Prof. and Mrs. Robert F. Haugh,
Prof. Albert L. Steurm, Mr. Arno Ba-
der, Mr. and Mrs. R. Martin Ber-
tram, Mr. and Mrs. Arthur Bromag2,
Mr. Frank Fletcher, Mr. and Mrs. Ed-
ward Ham, Mr. James Moran, Mr.
and .Mrs. Richard Myers, Mr. J. 15.
O'Neill, Mr. and Mrs. Charles Peake,
Mr. and Mrs. Clifford Prator, Mr.
and Mrs. Albert Stevens, Mr. and
Mrs. Roland Usher, Mr. and Mrs.
Stanton Ware ad Mr. and Mrs. Carle-
ton Wells.
Stockwell Follows Suit
Also following the rule of "the way
to a professor's heart . . ." is Stock-
well Hall. Those who have received
invitations are Prof. and Mrs. John
Brumm, Prof. and Mrs. Frank R.
Finch, Dr. and Mrs. Edmond Haines,
Prof. and Mrs. Herbert Kenyon, Prof.
and Mrs. Earl O'Roke, Prof. and Mrs.
Albert Marckwardt, Dr. and Mrs.
Joshua McLennon, Prof. and Mrs.
Michael Pargment, Dr. and Mrs.
John Perkins, Prof. and Mrs. Here-
ward Price, Mrs. Lee Case, Mr. and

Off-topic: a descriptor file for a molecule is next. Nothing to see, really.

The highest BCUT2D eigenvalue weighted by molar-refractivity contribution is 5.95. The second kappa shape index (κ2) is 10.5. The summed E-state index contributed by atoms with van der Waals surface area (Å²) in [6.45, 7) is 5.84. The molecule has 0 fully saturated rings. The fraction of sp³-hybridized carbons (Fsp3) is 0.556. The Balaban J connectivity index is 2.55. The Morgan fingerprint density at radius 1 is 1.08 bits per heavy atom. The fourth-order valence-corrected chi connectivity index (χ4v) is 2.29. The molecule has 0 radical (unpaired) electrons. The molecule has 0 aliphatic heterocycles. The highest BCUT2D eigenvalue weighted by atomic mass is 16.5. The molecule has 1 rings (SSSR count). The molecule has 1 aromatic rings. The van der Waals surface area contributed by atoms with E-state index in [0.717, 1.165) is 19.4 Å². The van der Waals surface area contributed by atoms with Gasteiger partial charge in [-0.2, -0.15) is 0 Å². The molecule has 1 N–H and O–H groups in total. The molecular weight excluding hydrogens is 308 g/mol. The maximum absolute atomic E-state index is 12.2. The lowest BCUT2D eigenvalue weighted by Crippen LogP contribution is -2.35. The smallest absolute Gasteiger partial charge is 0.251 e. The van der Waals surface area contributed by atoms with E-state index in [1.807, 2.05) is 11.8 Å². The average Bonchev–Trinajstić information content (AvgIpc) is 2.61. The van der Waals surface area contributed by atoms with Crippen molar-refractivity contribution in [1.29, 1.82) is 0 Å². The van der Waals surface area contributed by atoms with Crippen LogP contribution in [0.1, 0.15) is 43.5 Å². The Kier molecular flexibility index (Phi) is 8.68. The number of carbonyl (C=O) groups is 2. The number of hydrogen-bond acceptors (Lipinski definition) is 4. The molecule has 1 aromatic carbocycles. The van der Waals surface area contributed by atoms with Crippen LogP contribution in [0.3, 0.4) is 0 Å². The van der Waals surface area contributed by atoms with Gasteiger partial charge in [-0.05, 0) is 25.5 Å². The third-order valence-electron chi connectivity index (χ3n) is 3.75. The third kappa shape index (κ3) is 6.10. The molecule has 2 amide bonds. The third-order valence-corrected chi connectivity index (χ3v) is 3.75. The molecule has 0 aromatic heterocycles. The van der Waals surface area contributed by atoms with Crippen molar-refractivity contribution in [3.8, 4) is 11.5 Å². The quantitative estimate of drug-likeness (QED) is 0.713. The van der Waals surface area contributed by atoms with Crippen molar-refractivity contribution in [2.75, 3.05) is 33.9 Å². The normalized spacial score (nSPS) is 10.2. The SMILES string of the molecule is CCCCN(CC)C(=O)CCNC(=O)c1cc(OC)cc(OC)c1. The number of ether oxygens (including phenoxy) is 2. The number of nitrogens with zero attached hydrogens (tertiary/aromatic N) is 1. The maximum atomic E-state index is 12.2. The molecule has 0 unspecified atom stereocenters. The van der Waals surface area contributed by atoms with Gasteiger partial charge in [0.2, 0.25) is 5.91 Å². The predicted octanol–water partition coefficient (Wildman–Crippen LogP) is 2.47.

Mrs. Abram A. James and Mr. George
Kiss.

Hardy Dance
Characterized
Informality
Previewing the bunny and all the
colored eggs of the Easter season,
there will be a very, very informal
dance from 9 p.m. to midnight to-
morrow in the League Ballroom, with
Gordon Hardy and band furnishing
the melodies as usual.
Sweaters, skirts, saddle shoes or no
shoes, will be in vogue for the eve-
ring and some new arrangements
which promise a treat, are up. the
sleeves of the boys in the band, who
really ought to know.
Joan Reutter, winner of that not-
so-long-ago contest for "Miss Michi-
gan of Song," is the featured vocalist
with Hardy's band, with "Doc"
Sprachlin stepping in now and then
to warble a ballad or two.
The quintet will also make itself
very much heard, it's understood,
said outfit being made up of Clyde
Thompson, base fiddle man and for-
merly with Jimmy Dorsey, Charlie
Goodell, "Honk" Howard, Marvin
Droeger, and Hardy himself on the
piano.
Some of the new arrangements to
be presented during this pre-Easter
celebration include that favorite,
"Jersey Bounce," plus "Miss You"